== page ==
The Federal Reserve Open Market Committee has just said it in the press release from its latest committee meeting in an otherwise ‘moderately’ upbeat announcement: “Household spending and business fixed investment advanced, and the housing sector has strengthened further, but fiscal policy is restraining economic growth.”
Austerinomics, or the policy of starving the beast of government by cutting both its revenues and spending doesn’t work at a time when 7.6 percent of those looking for work cannot find jobs, and some 4.7 million have been unemployed for more than 6 months. In fact, austerinomics is really starving most Americans of their wealth, as well as necessary public services and safeguards.
We know the restraints are across the board sequestration spending cuts on top of the $1.6 trillion in spending cuts enacted in 2011. The results, says the Congressional Budget Office are the loss of up to 750,000 jobs and up to 1.5 percent in GDP growth in 2013.
The real beef of Keynesian economists such as Paul Krugman, Joseph Stiglitz and a host of other Nobelists is that the advocates of austerity in both U.S. and Europe won’t acknowledge the evidence. Austerinomics hurts economic growth. The evidence is really overwhelming, both in Europe that is back in recession and the weak U.S. recovery. Cutting government spending and other stimulus measures during recessions, and consequent recoveries makes no economic sense, because it reduces the demand for more goods and services.
Austerinomics isn’t based on any economic theory (nor is Laffernomics, the theories of Arthur Laffer who predicted that lower tax rates would increase growth). It hasn’t happened, as GDP growth has been slowing since the 1970s rather than speeding up as tax rates have been slashed.
For what drives growth is both public and private spending, not just spending of the wealthiest few. Consumers spend less and investors invest less when unemployment is high and incomes are low, period. Even GW Bush understood this, which is why he refused to cut government spending after his first recession and 9/11 attacks.
Unfortunately, most of that spending was to finance 2 wars and tax cuts for the wealthiest individuals. But it did bring back full employment, until the housing bubble burst.
So what is the real goal of the advocates of austerinomics? It is the continued transfer of wealth to the wealthiest. Representative Paul Ryan’s budget proposals provide the blueprint, and Bush’s Brain Senior Advisor Karl Rove provided the rationale for re-creating the cartels and monopolies of President William McKinley’s time—1897-1901. Rove believed Republican principles and power would reign supreme for generations, if Republicans and their supporters accumulated enough wealth.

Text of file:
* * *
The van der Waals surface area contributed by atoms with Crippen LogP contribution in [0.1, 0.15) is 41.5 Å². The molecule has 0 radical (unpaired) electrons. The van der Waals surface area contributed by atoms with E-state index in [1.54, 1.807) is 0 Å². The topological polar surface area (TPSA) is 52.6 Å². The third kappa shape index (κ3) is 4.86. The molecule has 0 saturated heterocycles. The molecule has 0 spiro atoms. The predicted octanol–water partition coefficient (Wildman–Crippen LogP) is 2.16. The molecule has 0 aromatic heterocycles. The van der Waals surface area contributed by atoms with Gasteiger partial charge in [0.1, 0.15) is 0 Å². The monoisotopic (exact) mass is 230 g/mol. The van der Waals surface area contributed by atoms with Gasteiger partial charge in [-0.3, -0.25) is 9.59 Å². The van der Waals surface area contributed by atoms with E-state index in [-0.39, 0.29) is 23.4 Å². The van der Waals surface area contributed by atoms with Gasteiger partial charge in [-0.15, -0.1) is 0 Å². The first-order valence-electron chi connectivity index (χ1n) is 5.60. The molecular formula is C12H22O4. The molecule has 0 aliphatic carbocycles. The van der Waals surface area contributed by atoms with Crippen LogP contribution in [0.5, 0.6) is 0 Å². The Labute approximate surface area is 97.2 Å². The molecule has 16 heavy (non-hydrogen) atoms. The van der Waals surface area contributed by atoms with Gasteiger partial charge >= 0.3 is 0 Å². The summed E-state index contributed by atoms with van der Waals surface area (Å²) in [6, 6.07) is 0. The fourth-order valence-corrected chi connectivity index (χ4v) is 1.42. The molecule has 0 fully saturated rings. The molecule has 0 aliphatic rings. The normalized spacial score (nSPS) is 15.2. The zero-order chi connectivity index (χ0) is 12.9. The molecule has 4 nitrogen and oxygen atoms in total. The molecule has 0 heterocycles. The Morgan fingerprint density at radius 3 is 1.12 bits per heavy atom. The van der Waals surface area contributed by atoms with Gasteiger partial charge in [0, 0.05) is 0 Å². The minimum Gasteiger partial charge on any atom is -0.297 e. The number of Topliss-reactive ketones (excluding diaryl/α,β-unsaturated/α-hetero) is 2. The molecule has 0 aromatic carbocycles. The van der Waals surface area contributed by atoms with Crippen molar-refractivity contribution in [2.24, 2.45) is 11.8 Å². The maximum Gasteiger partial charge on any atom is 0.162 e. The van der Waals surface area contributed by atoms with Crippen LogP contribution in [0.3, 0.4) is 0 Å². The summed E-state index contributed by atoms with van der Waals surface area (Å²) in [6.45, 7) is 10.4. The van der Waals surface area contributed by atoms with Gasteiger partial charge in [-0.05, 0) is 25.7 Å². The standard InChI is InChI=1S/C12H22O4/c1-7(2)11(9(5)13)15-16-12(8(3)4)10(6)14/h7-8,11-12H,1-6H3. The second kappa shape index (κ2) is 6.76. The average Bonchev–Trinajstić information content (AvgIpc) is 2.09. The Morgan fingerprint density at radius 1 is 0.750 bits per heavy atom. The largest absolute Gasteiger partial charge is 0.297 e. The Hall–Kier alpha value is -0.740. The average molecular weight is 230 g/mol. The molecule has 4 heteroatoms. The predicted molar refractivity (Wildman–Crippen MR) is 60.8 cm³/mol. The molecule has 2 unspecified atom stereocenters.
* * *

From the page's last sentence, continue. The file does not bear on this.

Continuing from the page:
But that has never stuck with Americans. Vice President Teddy Roosevelt initiated the progressive era upon McKinley’s assassination, battling the monopolies and cartels of that era. The result was what he called the “New Nationalism”, a government that functioned for all the people, in his famous 1910 Osawatomie, Kansas speech.
“The new Nationalism puts the National need before sectional or personal advantage. It is impatient of the utter confusion that results from local legislatures attempting to treat National issues as local issues. It is still more impatient of the impotence which springs from over-division of governmental powers, the impotence which makes it possible for local selfishness or for legal cunning, hired by wealthy special interests, to bring National activities to a deadlock. This new Nationalism regards the executive power as the steward of public welfare. It demands of the judiciary that it shall be interested primarily in human welfare rather than in property, just as it demands that the representative body shall represent all the people rather than any one class or section of the people.”
We cannot turn the clock back to the beginning of the 19th century, in other words, even if some people want to.
Harlan Green © 2013
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